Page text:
IronPort SMTP Routes Overview
SMTP Routes allow you to redirect all email for a particular domain to a different mail exchange (MX)
host. For example, you could make a mapping from example.com to groupware.example.com. This
mapping causes any email with @example.com in the Envelope Recipient address to go instead to
groupware.example.com. The system performs an “MX” lookup on groupware.example.com, and then
performs an “A” lookup on the host, just like a normal email delivery. This alternate MX host does not
need to be listed in DNS MX records and it does not even need to be a member of the domain whose
email is being redirected. The Cisco IronPort AsyncOS operating system allows up to forty thousand
(40,000) SMTP Route mappings to be configured for your Cisco IronPort appliance.
This feature also allows host “globbing.” If you specify a partial domain, such as .example.com, then
any domain ending in example.com matches the entry. For instance, email@example.com and
firstname.lastname@example.org both match the mapping.
If a host is not found in the SMTP Routes table, an MX lookup is performed using DNS. The result is
not re-checked against the SMTP Routes table. If the DNS MX entry for foo.domain is bar.domain, any
email sent to foo.domain is delivered to the host bar.domain. If you create a mapping for bar.domain
to some other host, email addressed to foo.domain is not affected.
In other words, recursive entries are not followed. If there is an entry for a.domain to redirect to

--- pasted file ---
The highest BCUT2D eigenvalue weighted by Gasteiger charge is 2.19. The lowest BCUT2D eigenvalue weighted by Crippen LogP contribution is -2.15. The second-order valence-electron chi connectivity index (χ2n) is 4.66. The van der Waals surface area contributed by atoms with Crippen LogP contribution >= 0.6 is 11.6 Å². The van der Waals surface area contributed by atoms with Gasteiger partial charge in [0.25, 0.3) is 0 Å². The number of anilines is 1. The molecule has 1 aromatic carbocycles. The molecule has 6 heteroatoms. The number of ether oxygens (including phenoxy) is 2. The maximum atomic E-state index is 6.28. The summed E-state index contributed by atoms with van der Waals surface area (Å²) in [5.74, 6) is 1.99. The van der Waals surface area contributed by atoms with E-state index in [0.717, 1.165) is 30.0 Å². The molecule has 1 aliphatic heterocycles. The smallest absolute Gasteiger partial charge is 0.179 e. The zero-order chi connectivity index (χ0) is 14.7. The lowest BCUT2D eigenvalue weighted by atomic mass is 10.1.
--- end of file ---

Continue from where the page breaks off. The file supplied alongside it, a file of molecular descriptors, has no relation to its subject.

b.domain, and a subsequent entry to redirect email for b.domain to a.domain, a mail loop will not be
created. In this case, email addressed to a.domain will be delivered to the MX host specified by
b.domain, and conversely email addressed to b.domain will be delivered to the MX host specified by
The SMTP Routes table is read from the top down for every email delivery. The most specific entry that
matches a mapping wins. For example, if there are mappings for both host1.example.com and
.example.com in the SMTP Routes table, the entry for host1.example.com will be used because it is the
more specific entry — even if it appears after the less specific .example.com entry. Otherwise, the
system performs a regular MX lookup on the domain of the Envelope Recipient.
Default SMTP Route
You can also define a default SMTP route with the special keyword ALL. If a domain does not match a
previous mapping in the SMTP Routes list, it defaults to being redirected to the MX host specified by
the ALL entry.
When you print the SMTP Routes entries, the default SMTP route is listed as ALL:. You cannot delete
the default SMTP route; you may only clear any values entered for it.
Configure the default SMTP route via the Network > SMTP Routes page or the smtproutes command.
SMTP Routes Limits
You can define up to 40,000 routes. The final default route of ALL is counted as a route against this limit.
Therefore, you can define up to 39,999 custom routes and one route that uses the special keyword ALL.
Managing SMTP Routes via the GUI
Use the Network > SMTP Routes page to manage SMTP Routes on your Cisco IronPort appliance. You
can add, modify, and delete mappings in the table. You can export or import the SMTP Routes entries.
Figure 2-1 SMTP Routes Page
Adding SMTP Routes